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Gone Fishin' : General Butler State Park in Carrollton, Kentucky

Updated on July 26, 2012

Gone Fishin' : General Butler State Park in Carrollton, Kentucky

by Robb Hoff

July 26, 2012

We all have components of our psyche so engrained within us that we eventually come to recognize their power does not actually reside entirely within us.

Such it is for me with the Purple Worm.

Now the Purple Worm has been produced by various manufacturers over the course of its attachment to my psyche and has actually come in different colors beside purple.

But it has always been the Purple Worm because that's the one my Dad used. He taught me how to bass fish with the Purple Worm by the time I was eight years old and it was the lure he was using the last time we fished last year before he died.

As the unraveling of time would have it, the last time I fished with my Dad was at General Butler State Park, where I am taking my son tomorrow.

And the last fish I saw him catch was a nice 15-inch bass that day on his standby, the Purple Worm.

My son has yet to succumb to the madness that comes with fishing the Purple Worm. Actually it's more like a meditation than madness, but nothing exemplifies the old Steven Wright line better -- "There's a fine line between fishing and standing on the shore like an idiot" - than fishing with the Purple Worm.

There are variations for fishing with the Purple Worm but both my Dad's and my standard was the six-inch auger tail with an eighth-ounce bullet-weight worm sinker and a four-ought worm hook.

No telling how many largemouth bass my Dad and I caught with the Purple Worm but it had to be several hundreds if not over a thousand.

Butler Lake was never a lake we fished when we did fish heavily in Kentucky -- that was usually Bullock Pen State Lake in Crittenden, where I once caught a 21-inch, 5-pound, 9-ounce bass that nearly jerked the rod out of my hands when I pulled up the rod tip to move the Purple Worm that coaxed the big bass from its repose in darkness.

That was from a boat, though, and it's a different proposition to fish for bass with a Purple Worm from the banks.

My son and I did get our lines wet last week at Bulter for about an hour before the late morning afternoon heat had us ready to move on to cooler environs. But we were there long enough for me to lure a small 10-inch bass with the Purple Worm.

Unfortunately, I've yet to master the ability to balance the issues a boy has to deal with as he learns how to fish and simultaneously fish myself. While my son asked me for directions on how to deal with looped line knotted up in his spool, I didn't notice the young bass had taken the Purple Worm before I had even started my lift of the rod tip.

By the time I had instructed my son and realized there was a fish on my line swimmimg toward me, it was too late.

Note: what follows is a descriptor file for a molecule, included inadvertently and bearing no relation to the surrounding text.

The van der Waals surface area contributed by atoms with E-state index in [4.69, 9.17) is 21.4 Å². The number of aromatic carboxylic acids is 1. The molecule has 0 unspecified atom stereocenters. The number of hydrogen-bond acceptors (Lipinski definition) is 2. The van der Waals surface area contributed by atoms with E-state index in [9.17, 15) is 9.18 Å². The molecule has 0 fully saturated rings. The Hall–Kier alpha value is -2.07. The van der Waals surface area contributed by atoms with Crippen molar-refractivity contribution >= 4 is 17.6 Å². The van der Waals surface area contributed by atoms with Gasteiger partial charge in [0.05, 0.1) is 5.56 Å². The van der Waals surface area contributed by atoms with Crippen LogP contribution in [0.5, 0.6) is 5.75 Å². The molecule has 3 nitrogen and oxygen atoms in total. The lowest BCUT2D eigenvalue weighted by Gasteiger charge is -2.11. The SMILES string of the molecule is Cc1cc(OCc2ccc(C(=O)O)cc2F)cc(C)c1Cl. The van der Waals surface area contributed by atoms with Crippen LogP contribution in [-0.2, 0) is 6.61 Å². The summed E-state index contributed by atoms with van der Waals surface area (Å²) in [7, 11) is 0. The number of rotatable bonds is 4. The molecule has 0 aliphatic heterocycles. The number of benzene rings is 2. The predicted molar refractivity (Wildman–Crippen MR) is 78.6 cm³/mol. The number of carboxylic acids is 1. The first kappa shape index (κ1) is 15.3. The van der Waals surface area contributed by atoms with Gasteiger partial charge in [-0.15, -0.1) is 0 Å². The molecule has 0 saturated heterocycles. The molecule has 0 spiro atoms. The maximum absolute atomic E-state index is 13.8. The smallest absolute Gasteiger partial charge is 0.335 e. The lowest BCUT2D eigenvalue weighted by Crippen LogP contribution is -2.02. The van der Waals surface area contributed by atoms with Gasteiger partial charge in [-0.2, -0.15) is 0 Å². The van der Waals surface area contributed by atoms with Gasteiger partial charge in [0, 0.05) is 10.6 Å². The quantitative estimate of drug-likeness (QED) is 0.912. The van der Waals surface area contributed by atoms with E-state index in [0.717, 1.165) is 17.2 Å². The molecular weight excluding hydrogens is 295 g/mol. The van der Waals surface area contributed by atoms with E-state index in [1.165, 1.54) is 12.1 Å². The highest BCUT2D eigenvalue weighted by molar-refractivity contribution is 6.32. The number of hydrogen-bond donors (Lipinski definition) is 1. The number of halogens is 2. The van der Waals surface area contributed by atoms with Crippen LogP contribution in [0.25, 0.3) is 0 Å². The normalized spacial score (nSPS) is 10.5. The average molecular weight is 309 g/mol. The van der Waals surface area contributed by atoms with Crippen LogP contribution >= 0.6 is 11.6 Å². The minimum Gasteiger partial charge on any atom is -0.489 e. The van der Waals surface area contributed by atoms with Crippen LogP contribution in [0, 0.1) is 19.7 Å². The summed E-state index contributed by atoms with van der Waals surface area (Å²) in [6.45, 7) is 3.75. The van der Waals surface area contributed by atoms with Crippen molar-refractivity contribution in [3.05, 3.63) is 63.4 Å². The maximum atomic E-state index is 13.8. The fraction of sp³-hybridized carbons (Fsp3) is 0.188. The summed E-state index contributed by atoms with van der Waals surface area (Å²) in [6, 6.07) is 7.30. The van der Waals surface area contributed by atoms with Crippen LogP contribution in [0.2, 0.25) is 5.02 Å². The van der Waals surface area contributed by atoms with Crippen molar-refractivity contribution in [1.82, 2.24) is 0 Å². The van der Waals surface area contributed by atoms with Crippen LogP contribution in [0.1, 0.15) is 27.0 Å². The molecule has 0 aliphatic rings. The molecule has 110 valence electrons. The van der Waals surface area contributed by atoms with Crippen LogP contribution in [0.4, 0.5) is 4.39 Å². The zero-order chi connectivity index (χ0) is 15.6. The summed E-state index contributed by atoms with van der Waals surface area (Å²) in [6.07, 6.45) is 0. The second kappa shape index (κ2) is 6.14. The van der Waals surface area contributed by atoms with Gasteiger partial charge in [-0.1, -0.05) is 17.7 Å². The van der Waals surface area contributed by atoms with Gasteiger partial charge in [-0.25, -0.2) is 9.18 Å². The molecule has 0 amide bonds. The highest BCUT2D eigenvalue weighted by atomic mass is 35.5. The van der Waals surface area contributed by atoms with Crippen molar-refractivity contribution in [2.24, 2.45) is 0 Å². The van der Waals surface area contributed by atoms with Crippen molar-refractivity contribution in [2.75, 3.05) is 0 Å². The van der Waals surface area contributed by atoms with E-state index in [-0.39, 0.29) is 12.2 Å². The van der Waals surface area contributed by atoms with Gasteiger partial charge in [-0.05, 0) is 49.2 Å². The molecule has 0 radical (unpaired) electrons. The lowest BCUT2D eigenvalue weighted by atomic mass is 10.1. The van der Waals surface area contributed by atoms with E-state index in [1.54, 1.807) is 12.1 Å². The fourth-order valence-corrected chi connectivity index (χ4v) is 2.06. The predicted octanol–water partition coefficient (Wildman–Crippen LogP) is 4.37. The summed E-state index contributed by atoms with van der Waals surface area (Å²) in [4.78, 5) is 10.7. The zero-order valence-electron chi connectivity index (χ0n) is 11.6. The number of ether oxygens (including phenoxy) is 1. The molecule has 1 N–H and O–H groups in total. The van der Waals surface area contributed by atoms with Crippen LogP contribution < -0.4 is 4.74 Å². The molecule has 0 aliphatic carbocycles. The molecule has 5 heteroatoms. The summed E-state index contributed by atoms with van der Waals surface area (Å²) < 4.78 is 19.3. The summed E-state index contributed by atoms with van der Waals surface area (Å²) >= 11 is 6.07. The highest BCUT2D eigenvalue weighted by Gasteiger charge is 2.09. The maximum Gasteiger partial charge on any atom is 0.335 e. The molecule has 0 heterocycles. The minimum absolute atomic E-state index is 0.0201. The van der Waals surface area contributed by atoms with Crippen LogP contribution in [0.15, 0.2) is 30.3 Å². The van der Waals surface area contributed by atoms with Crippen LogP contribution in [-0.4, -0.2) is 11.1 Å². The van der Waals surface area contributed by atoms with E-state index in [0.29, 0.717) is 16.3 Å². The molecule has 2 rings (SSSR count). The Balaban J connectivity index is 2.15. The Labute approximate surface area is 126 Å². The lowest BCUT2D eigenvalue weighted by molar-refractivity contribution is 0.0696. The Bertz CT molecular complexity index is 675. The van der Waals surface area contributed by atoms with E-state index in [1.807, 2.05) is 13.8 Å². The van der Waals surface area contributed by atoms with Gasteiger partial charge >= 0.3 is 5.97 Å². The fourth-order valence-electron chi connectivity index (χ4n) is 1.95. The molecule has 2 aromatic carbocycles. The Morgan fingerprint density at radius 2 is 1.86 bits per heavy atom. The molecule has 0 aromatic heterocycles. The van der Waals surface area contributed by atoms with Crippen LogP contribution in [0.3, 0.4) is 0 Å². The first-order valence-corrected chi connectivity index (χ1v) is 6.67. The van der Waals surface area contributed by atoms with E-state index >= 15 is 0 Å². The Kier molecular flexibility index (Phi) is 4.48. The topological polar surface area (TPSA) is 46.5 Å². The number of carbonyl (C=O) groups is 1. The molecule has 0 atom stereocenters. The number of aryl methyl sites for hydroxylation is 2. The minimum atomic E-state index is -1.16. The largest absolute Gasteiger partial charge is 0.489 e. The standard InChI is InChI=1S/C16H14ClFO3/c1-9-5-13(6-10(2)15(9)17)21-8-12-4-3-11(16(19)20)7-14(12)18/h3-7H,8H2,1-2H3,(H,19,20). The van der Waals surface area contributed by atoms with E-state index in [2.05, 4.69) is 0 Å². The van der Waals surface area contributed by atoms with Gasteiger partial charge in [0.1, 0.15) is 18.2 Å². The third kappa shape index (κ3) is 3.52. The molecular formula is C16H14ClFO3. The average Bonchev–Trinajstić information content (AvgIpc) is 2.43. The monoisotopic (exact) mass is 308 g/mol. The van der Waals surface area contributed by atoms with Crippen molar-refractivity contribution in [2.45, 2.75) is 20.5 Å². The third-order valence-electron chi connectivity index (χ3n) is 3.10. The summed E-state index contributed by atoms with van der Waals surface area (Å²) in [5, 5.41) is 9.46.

Not that I missed the fish, but , rather, it was too late to do anything other than hope for the best -- that somehow the large four-ought hook hadn't set in the gullet of the fish.

Unfortunately, the hook had, but not by much.

My son came down the bank to watch me try to back the hook out of a fold of the fish's throat where the barb caught. I tried to maneuver my hemostats to remove the hook without further injury to the fish. The small mouth of the fish, however, impeded my progress.

I had my son pull the Purple Worm from the shank of the hook. But when I removed the lock of the hemostats on the turn of the hook to reposition for another try, the fish gulped, sucking the whole bottom of the hook down deeper into its gullet.

It was too late and I knew it.

But I knew what to do because my Dad had taught me well.

I might not have saved the fish, but I had faith in the fish to save itself. Sometimes, that's all the faith that can be expected.

I clipped the line, leaving the hook in the throat of the bass with the hope that it hadn't lost too much blood and that its gastric capability could dissolve the metal of the hook.

Of course, this is an awful lot to ask but at least my son and I could watch the majestic little creature swim away together, apparently well enough to meet the challenges of its domain intact before it swam from our view forever.


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    • Robb Hoff profile imageAUTHOR

      Robb Hoff 

      6 years ago from Cincinnati, Ohio

      I believe it might've been Bill Dance who convinced me that blue worms could entice hits when others couldn't because blue was the only color a bass could see below 10-foot depth! It might explain why purple is such a standby since there's definitely blue in purple.

    • doctordirt profile image

      doctordirt 

      6 years ago from Warsaw, KY

      My mom and dad always used purple worms. But I was a radical, I used blue worms because Bill Dance always said, "Son, when you're out of blue worms, you're out'ta worms."

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